The debate about whether art matters has been raging since the very birth of Western culture. Plato banished those pesky poets from his hypothetical republic, whereas Romantic poet Percy Bysshe Shelley believed that the arts had social as well as aesthetic value, hoping that his poems would rouse the masses to revolution.
Fast forward a couple of centuries or so, and the great and the good still haven’t made up their minds. In 2010, the current coalition government cut Arts Council (ACE) funding by 30%, with further cuts being imposed every year since. Contrast today’s attitude with that of the British government during World War II. Back then they paid artists – among them Henry Moore and L. S. Lowry – to record the nation’s experiences of war, and to produce aesthetically pleasing propaganda.
The question of whether the arts are worth spending money on – particularly tax payers’ money – remains contentious. Why waste public money on actors waving their arms and pretending to be trees when there are 3.6 million children living in poverty in the UK (according to Barnardo’s). When people are having to choose between food and heating this winter, others losing their jobs, and still others having their benefits slashed? And what about tackling the deficit?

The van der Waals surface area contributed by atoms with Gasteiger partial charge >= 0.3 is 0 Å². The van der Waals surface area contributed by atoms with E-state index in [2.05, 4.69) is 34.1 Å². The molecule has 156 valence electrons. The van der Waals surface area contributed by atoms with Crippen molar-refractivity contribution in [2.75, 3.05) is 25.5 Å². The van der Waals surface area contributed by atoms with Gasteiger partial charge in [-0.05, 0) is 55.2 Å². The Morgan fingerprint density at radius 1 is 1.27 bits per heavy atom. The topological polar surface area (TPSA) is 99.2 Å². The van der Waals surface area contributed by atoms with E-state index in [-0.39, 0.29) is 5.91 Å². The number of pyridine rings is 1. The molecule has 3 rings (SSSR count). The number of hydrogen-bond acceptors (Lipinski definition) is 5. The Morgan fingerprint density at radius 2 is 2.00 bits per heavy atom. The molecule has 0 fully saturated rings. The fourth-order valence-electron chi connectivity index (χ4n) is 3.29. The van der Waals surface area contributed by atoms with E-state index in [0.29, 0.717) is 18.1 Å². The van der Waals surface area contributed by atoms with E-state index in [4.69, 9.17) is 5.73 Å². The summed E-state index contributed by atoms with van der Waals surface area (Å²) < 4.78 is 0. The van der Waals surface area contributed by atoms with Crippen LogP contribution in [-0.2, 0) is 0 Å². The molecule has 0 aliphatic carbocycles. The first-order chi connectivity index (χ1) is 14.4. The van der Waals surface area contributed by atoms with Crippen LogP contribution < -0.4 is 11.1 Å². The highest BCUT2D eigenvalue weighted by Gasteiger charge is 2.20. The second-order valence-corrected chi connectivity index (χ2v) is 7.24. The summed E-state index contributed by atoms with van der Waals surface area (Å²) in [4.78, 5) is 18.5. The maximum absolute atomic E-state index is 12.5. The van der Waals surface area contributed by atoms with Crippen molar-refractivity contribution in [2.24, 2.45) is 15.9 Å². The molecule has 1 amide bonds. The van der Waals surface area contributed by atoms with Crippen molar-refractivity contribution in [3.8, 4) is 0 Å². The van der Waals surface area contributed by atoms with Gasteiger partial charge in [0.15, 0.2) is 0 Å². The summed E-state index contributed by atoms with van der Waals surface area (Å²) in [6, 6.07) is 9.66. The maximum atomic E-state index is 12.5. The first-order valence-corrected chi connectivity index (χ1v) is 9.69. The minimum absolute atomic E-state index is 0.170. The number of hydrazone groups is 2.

The fact is that whatever we think of the arts, they are inextricably linked to these social and monetary concerns. Just look at the music and movie industries in the face of illegal downloading and streaming. The UK film industry is estimated to have contributed £4.6bn to GDP in 2011, even with many of us being a bit sneaky about getting our hands on the latest blockbuster. And let’s not forget Patricia Lockwood’s poem ‘Rape Joke’, which recently went viral, bringing the reality of rape culture to the forefront of online debate. The arts don’t just contribute to our society. They help to shape the way we live our lives, just as much as politics and money. And, just as importantly, they can reveal to us the forces that define our experiences and even encourage us to work for change.
But does that mean that we can’t just enjoy the vista of the sloping UEA lawns dotted with bunnies for its own sake? We don’t really have to think about the drier things in life every time we listen to a song we like or read a decent book, do we? And isn’t there a side to the arts that you can’t put a price on? Whatever we think about actors waving their arms around pretending to be trees, I’m willing to bet that there isn’t a single person on earth who hasn’t had a tingle in their toes when they see something beautiful. Whatever does it for you – be it the Mona Lisa or a bit of graffiti you passed on your way to work that time, Elgar or Nickelback’s latest mistake – the experience of art is one that connects us to something deeper than cleaning the kitchen. Beauty, and whether art matters, may be in the eye of the beholder – but what is universally human, and what changes our lives whether we realise it or not – is that we find things beautiful at all.